We vagina-owners have a lot to worry about when we’re on our periods.
Lower back pain.
Bleeding through our clothes.
Seriously, we have more than enough to worry about. However, if we want to get more serious about being sustainable, we’ve got to think about just one more thing when we’re on our periods: how can we reduce our waste? If we want to be more responsible Earth inhabitants, we’ve got to change the way we approach our periods.
I have to admit, I never really thought about how much waste I produced on my period until about last year. I started to really become more informed and conscious about sustainability in general (sorry, I’m late!). When my period rolled around, I started noticing a lot.
As primarily a tampon user, I began to realize how much waste came along with tampons. First, you have the cardboard box they all come in. Then, you have the paper pamphlet inside with the instructions (who needs ‘em) and scary TSS info. Then you have the applicator for the tampon — plastic or cardboard — and the tampon itself. If I decided to throw on a pantyliner for extra measure, there’s the box they come in, the liners’ individual wrappers, and then the liner itself.
I realized I was throwing out a lot, over and over again. It’s not like having your period is a one-time thing. It’s a monthly occurrence of bleeding for 3-5 days on average for about 40 years of life… fun.
It’s actually kind of scary to think about how many tampons someone goes through in a lifetime. Studies have shown women use anywhere from 11 to 30 tampons each cycle. That amount adds up to a lifetime usage of roughly 14,000 tampons (!!!)
It’s estimated that period-havers throw away 250 to 350 pounds of wrappers, tampons, applicators and pads in their lifetime. That’s a lot of trash.
The scariest part? It can take centuries — yes, centuries — to decompose pads and tampons made with plastic. We’re talking 500+ years here.
We can’t help it that we have periods, and we can’t necessarily just stop having them, but we can be more educated about the products we use and more aware of the amount of waste we create when we’re menstruating. Even making little changes can make a big difference in the long run.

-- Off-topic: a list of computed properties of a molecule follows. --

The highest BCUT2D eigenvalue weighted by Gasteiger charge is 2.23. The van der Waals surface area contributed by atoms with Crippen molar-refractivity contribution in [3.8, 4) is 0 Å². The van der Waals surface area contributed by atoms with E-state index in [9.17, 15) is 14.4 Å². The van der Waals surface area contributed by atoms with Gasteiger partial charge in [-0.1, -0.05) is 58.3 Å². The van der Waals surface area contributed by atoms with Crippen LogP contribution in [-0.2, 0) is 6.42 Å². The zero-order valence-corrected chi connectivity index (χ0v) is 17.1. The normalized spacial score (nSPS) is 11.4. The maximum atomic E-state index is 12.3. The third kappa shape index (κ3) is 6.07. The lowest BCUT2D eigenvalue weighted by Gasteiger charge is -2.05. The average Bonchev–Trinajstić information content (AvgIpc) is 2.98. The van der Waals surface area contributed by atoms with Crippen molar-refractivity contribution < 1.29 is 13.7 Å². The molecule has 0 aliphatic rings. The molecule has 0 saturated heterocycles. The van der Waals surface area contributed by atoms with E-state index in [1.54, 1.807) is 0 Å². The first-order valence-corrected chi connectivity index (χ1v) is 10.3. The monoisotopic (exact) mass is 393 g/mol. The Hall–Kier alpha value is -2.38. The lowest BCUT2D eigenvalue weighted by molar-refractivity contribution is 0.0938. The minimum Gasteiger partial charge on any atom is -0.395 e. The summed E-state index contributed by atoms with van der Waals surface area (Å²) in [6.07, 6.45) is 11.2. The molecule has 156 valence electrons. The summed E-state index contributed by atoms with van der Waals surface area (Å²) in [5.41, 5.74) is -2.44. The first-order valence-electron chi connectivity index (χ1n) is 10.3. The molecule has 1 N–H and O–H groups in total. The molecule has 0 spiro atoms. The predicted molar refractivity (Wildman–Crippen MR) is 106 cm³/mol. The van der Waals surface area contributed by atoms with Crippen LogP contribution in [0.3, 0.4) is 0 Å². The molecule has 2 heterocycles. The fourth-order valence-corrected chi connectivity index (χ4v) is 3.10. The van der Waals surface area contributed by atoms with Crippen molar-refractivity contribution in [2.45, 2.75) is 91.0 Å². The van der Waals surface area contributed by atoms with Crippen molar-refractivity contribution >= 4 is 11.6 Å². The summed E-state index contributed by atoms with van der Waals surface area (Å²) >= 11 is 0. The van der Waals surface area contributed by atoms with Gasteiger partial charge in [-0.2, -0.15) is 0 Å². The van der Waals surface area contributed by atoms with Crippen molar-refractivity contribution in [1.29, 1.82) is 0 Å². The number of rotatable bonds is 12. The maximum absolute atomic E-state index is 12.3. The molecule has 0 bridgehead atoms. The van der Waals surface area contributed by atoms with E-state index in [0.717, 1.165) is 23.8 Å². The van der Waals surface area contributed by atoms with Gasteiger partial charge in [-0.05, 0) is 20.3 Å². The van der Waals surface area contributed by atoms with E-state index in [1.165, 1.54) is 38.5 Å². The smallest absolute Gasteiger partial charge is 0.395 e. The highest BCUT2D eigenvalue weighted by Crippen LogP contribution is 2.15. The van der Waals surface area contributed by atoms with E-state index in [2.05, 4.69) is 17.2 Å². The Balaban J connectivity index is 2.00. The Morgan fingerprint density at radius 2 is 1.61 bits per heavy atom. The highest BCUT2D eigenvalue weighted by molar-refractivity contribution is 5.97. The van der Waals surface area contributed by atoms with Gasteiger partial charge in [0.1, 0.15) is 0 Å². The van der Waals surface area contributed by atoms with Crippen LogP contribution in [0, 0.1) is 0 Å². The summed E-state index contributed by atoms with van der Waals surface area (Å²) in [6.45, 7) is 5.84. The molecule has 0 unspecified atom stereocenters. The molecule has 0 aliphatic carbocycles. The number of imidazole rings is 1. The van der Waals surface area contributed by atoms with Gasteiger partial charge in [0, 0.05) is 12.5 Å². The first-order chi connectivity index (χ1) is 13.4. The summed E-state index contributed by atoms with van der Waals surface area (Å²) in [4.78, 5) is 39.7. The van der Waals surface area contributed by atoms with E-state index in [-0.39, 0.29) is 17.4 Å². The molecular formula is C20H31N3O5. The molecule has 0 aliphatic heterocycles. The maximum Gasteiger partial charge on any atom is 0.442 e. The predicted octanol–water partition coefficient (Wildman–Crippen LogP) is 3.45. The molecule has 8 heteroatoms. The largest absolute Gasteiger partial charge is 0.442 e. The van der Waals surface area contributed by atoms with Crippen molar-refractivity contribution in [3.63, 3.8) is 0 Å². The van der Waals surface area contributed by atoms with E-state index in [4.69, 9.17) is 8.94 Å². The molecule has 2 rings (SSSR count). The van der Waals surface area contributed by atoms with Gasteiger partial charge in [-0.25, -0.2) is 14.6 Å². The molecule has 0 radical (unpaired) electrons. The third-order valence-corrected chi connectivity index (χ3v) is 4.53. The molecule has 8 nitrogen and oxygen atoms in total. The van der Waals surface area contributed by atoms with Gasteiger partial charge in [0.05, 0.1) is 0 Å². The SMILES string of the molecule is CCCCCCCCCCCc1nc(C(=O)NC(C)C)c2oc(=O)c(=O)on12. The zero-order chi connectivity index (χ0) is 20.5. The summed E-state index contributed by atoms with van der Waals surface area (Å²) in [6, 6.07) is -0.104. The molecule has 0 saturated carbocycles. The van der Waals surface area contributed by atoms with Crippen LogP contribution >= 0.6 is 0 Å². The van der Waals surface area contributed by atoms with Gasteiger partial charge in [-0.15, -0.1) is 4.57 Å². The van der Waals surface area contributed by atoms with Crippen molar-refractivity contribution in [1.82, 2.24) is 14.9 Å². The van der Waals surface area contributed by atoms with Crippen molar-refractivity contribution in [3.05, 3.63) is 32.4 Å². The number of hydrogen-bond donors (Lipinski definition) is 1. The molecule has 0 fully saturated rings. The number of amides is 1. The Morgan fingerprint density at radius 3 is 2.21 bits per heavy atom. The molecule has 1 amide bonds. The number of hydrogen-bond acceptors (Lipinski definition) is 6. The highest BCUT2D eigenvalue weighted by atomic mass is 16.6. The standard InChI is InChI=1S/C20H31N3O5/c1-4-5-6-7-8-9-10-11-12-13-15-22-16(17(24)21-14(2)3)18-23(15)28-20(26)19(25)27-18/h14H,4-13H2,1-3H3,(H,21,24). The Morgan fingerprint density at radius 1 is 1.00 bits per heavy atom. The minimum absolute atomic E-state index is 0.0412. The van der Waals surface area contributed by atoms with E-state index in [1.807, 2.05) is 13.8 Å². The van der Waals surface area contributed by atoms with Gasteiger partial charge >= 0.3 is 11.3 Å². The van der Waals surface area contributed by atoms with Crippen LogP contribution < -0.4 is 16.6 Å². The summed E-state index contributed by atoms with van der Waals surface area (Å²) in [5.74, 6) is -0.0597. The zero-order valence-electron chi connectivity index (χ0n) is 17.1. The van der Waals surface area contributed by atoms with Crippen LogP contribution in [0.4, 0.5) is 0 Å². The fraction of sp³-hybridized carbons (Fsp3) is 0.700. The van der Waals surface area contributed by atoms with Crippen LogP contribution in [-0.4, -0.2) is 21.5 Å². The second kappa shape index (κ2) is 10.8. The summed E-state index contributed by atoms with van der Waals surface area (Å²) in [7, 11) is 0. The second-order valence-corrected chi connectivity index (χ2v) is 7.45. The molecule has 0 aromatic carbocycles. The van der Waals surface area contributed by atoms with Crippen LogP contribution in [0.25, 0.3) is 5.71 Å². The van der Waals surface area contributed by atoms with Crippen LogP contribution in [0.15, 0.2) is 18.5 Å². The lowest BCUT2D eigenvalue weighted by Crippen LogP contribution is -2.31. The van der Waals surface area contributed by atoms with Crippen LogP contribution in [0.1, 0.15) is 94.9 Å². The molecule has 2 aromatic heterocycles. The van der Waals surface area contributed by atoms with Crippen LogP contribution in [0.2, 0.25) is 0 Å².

Here are some four options for more sustainable periods:
Biodegradable Bamboo Pads
In the ideal microbiological environment, these pads will break down in about 180 days, a great far cry away from the 500 years it takes to break down a more traditional menstrual care product. Additionally, growing bamboo requires less water than growing cotton, so it’s more sustainable in that way, too!
By switching to this option, you won’t be skimping on protection. In fact, bamboo is actually 15% more absorbent than typical cotton and plastic pads. Plus, it’s super soft!
Organic Cotton Tampons
Ditch the tampons with mysterious ingredients and spring for ones made out of organic cotton. Cotton without added synthetic fibers is more eco-friendly, and not to mention, more friendly to your vagina!
The law doesn’t require tampon brands to fully disclose what is in their tampons, even potentially harmful ones. Isn’t that crazy? There are no surprise ingredients here, just 100% cotton.
If you want to go the next step and be even more eco-friendly, try out our tampons without applicators for less waste. While you might be used to tampons with applicators, it’s possible to get the hang of applicator-free insertion.
Yep, there are panties made specially for absorbing menstrual blood. There are a few options on the market, but the fan favorite and industry leader is THINX. They’re washable reusable panties made with moisture-wicking fabric and a super absorbent inner layer, so you’ll feel fresh and dry. Certain styles can hold up to two tampons worth of blood, allowing you to be worry free all day.
If this isn’t your style, you can use period panties as a panty liner alternative when you want some backup protection against leaks, or simply on your light days. This strategy can help you eliminate some single-use product waste. Throw the panties in the wash (yes, they’re machine washable!) and wear them again and again.
Many activists completely eliminate single-use products by making the switch to a cup. It’s not for everyone, but there are some really great benefits. First, of course, you’re doing away with single-use disposable products. Reusable menstrual cups usually last a whole year if you take care of them properly.
Regardless of how heavy or light your period is, you can wear a DivaCup for up to about 12 hours, considerably longer than the average tampon wear time of 4-8 hours. Cups can easily accommodate heavy flows and are leak-free when inserted correctly.
After removing a cup, you empty it and rinse it before reinserting. One of the most popular cup brands is DivaCup, which has three different size models.
Small Changes, Big Impact
Remember, making any of these changes — even if they seem like little changes — makes a big difference. Use your next period as an opportunity to be more eco-friendly. Aunt Flow’s sister Mother Earth with thank you.
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